Maternity Rights In The Workplace

Each year maternity discrimination costs women £112 million in lost wages and maternity pay.

Pregnancy and maternity discrimination impacts many women’s lives; a survey carried out by the Equality and Human Rights Commission (EHRC) in June 2017 found that 77% of mothers had a negative and possibly discriminatory experience in the workplace during pregnancy, maternity leave or after their return from maternity leave.

Pregnancy and maternity discrimination in the workplace is prohibited in specific circumstances. It is unlawful to:

    • discriminate by treating a woman unfavourably during the protected period (from the beginning of pregnancy to the end of maternity leave) because of her pregnancy or because of an illness she has suffered as a result of her pregnancy; or
  • discriminate by treating a woman unfavourably because she is on compulsory maternity leave or because she is exercising or seeking to exercise, or has exercised or sought to exercise, the right to ordinary or additional maternity leave.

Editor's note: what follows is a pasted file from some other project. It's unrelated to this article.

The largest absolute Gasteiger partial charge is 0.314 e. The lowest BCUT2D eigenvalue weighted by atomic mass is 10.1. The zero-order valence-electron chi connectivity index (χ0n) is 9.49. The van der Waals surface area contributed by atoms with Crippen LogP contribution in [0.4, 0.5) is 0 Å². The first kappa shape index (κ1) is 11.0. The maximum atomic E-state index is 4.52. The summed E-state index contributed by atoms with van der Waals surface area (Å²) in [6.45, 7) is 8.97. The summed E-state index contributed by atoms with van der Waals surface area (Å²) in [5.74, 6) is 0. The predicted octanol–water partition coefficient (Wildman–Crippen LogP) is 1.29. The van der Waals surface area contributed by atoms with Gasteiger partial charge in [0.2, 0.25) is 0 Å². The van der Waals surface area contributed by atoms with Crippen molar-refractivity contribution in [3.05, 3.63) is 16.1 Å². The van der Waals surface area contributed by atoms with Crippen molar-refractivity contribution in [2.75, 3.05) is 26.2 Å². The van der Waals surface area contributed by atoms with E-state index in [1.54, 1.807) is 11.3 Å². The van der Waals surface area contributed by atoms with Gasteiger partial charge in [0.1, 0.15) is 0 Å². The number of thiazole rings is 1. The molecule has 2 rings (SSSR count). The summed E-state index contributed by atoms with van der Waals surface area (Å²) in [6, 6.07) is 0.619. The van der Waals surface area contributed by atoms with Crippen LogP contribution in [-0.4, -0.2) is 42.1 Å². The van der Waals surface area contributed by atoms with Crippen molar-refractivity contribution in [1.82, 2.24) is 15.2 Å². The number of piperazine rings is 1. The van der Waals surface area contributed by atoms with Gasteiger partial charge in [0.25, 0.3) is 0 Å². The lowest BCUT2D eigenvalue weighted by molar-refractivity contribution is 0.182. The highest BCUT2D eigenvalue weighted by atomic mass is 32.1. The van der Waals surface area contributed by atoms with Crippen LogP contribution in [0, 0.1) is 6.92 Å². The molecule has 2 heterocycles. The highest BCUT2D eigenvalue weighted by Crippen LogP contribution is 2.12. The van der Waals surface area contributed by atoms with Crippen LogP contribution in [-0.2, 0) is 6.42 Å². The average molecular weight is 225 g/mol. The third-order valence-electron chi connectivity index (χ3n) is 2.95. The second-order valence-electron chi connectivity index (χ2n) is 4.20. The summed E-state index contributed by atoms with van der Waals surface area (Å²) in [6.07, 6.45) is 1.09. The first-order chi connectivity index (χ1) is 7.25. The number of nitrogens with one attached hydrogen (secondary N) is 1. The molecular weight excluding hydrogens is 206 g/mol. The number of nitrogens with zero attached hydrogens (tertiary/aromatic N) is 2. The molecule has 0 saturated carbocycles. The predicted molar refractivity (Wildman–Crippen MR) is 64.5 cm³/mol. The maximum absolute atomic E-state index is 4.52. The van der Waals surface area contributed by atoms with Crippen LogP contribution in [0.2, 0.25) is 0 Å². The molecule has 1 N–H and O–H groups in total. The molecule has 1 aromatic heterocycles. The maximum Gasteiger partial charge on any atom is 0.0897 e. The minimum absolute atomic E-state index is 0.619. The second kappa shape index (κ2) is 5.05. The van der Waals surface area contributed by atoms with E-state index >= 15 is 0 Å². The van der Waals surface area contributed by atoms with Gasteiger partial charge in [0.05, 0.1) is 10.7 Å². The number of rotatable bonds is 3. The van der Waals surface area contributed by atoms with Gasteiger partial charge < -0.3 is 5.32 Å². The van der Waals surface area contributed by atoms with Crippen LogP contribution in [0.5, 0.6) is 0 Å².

Acas has created a helpful guide on maternity discrimination. Examples of unfair or unfavourable treatment include:

  • not getting a promotion because you are pregnant
  • not having training opportunities because you are pregnant
  • reduction of pay or hours because you are pregnant
  • pressure to return to work before the end of your maternity entitlement

Employers must also ensure that women on maternity leave are informed of any jobs that become available, including opportunities for promotion and transfer, and must enable them to apply.

MAMA Academy has teamed up with Thrive Law to put together these handy guides for both employees and employers:

Employees Guide to Maternity Rights

Employers Guide to Maternity Rights